Monitoring treatment response in lung cancer patients with glycodelin


Patients have regular check-ups during and after lung cancer treatment to see whether the treatment is successful in the long term - or whether the cancer has returned. This is extremely important for both the treating physicians as well as the patients. A DZL research team has now discovered that the presence of the protein glycodelin in the blood indicates that a therapy is failing. This leads to some interesting conclusions.

Immunotherapies reactivate the body's own defences to fight a tumor. For non-small cell lung cancer (NSCLC), the survival times of patients treated in this way improved significantly. However, immunotherapy does not work for everyone. This suggests that additional mechanisms are involved.

Early results from Heidelberg

In earlier studies, scientists from the DZL site TLRC Heidelberg had already established that lung tumors produce the mRNA for glycodelin. Women with such tumors have a reduced survival rate. The physiological function of the glycodelin protein is to downregulate the maternal immune system of the uterus at the beginning of pregnancy. This is necessary to prevent it from recognizing the fetus as ‘foreign’. Tumors take advantage of this function by upregulating the production of glycodelin.

New findings on the mode of action of glycodelin

The aim of the new study was to investigate the underlying mechanisms of action of glycodelin in more detail. To this end, the Heidelberg researchers teamed up with scientists from the Borstel Research Center at the DZL site ARCN. Together, they were able to show that glycodelin binds strongly to certain subgroups of immune cells and thus influences various signaling pathways. Genes associated with inflammatory processes or the tumor environment were deregulated. Multiplex immunofluorescence staining, which allows the parallel detection and spatial localization of a large number of surface proteins, revealed that these immune cells include CD8-positive T lymphocytes. It is precisely these T cells - also known as "cytotoxic" - that play an important role in immunotherapies. It is conceivable that glycodelin blocks their effect and thus contributes to treatment failure.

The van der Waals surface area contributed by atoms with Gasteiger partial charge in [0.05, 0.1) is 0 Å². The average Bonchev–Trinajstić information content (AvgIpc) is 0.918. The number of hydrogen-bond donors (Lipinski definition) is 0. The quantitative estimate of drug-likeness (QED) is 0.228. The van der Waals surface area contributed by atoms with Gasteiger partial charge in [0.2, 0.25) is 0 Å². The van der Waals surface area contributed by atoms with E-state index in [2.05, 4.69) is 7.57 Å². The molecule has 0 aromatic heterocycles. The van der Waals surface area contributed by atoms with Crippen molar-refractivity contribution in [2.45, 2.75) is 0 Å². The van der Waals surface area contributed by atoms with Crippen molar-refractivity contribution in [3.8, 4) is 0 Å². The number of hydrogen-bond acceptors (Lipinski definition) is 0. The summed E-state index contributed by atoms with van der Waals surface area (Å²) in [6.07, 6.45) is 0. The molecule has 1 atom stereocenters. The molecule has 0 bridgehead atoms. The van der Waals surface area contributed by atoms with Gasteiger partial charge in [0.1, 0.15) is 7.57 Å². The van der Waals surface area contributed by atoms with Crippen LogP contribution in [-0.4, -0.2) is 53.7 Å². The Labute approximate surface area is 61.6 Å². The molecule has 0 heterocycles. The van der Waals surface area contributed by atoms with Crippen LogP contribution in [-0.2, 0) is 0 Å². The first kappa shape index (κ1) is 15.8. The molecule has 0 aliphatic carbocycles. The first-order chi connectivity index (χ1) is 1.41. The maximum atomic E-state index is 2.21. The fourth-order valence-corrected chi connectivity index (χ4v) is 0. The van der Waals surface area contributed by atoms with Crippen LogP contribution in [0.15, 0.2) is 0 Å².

Clinical potential

Further studies have now shown that glycodelin can also be found in the blood of both male and female patients. There was a clear link between high levels and early tumor recurrence - but only in women. Glycodelin therefore contributes to the suppression of the immune system and thus to the recurrence of the tumor.

This marks out Glycodelin as an important sex-specific marker that could be used in therapy monitoring. It is also conceivable to develop an antibody that blocks glycodelin. In this way, the tumor could be deprived of one of the options of evading therapy. Dr. Sebastian Marwitz from the Research Center Borstel is optimistic: "The results on the sex-specific role of glycodelin offers an excellent first step towards precision medicine and targeted treatment for female patients."

Successful cooperation within the DZL

These new insights gained were achieved through a collaboration between scientists from the German Cancer Research Center, the Thoraxklinik and the University of Heidelberg (all three belong to DZL site TLRC) and the Research Center Borstel (DZL site ARCN). It was published earlier this month in the journal Translational Research. The publication’s first author, Sarah Richtmann, was supported by the Mobility Grant Program of the DZL Academy.

Original publication: The pregnancy-associated protein glycodelin as a potential sex-specific target for resistance to immunotherapy in non-small cell lung cancer. Richtmann, S., Marwitz, S., Muley, T. et al. Transl Res. 2024 Mar 13;(24):1931-5244.

Source: DZL

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© Sebastian Marwitz: Multiplex immunofluorescence staining is used to visualize tumor cells, glycodelin and T cells in lung cancer tissue in parallel.